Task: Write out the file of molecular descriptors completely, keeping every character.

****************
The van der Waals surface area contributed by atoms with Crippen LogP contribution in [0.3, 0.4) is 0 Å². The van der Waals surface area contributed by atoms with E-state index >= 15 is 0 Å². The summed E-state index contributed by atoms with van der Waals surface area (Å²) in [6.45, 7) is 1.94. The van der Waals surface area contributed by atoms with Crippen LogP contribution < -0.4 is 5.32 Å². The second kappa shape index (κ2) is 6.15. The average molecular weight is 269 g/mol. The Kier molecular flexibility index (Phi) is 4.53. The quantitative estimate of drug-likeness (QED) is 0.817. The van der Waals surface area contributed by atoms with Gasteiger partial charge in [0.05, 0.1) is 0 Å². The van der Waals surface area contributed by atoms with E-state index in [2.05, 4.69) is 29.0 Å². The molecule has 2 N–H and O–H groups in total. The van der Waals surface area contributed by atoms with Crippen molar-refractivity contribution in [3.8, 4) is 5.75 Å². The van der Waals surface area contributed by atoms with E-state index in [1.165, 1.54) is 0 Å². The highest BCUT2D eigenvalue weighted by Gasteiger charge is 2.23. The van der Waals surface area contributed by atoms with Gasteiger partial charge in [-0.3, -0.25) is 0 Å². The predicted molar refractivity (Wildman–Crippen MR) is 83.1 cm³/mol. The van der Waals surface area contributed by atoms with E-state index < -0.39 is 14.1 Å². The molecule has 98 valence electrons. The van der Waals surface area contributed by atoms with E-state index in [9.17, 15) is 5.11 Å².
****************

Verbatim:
The van der Waals surface area contributed by atoms with Crippen LogP contribution in [0.3, 0.4) is 0 Å². The van der Waals surface area contributed by atoms with E-state index >= 15 is 0 Å². The summed E-state index contributed by atoms with van der Waals surface area (Å²) in [6.45, 7) is 1.94. The van der Waals surface area contributed by atoms with Crippen LogP contribution < -0.4 is 5.32 Å². The second kappa shape index (κ2) is 6.15. The average molecular weight is 269 g/mol. The Kier molecular flexibility index (Phi) is 4.53. The quantitative estimate of drug-likeness (QED) is 0.817. The van der Waals surface area contributed by atoms with Gasteiger partial charge in [0.05, 0.1) is 0 Å². The van der Waals surface area contributed by atoms with E-state index in [2.05, 4.69) is 29.0 Å². The molecule has 2 N–H and O–H groups in total. The van der Waals surface area contributed by atoms with Crippen molar-refractivity contribution in [3.8, 4) is 5.75 Å². The van der Waals surface area contributed by atoms with E-state index in [1.165, 1.54) is 0 Å². The highest BCUT2D eigenvalue weighted by Gasteiger charge is 2.23. The van der Waals surface area contributed by atoms with Gasteiger partial charge in [-0.3, -0.25) is 0 Å². The predicted molar refractivity (Wildman–Crippen MR) is 83.1 cm³/mol. The van der Waals surface area contributed by atoms with E-state index < -0.39 is 14.1 Å². The molecule has 98 valence electrons. The van der Waals surface area contributed by atoms with E-state index in [9.17, 15) is 5.11 Å².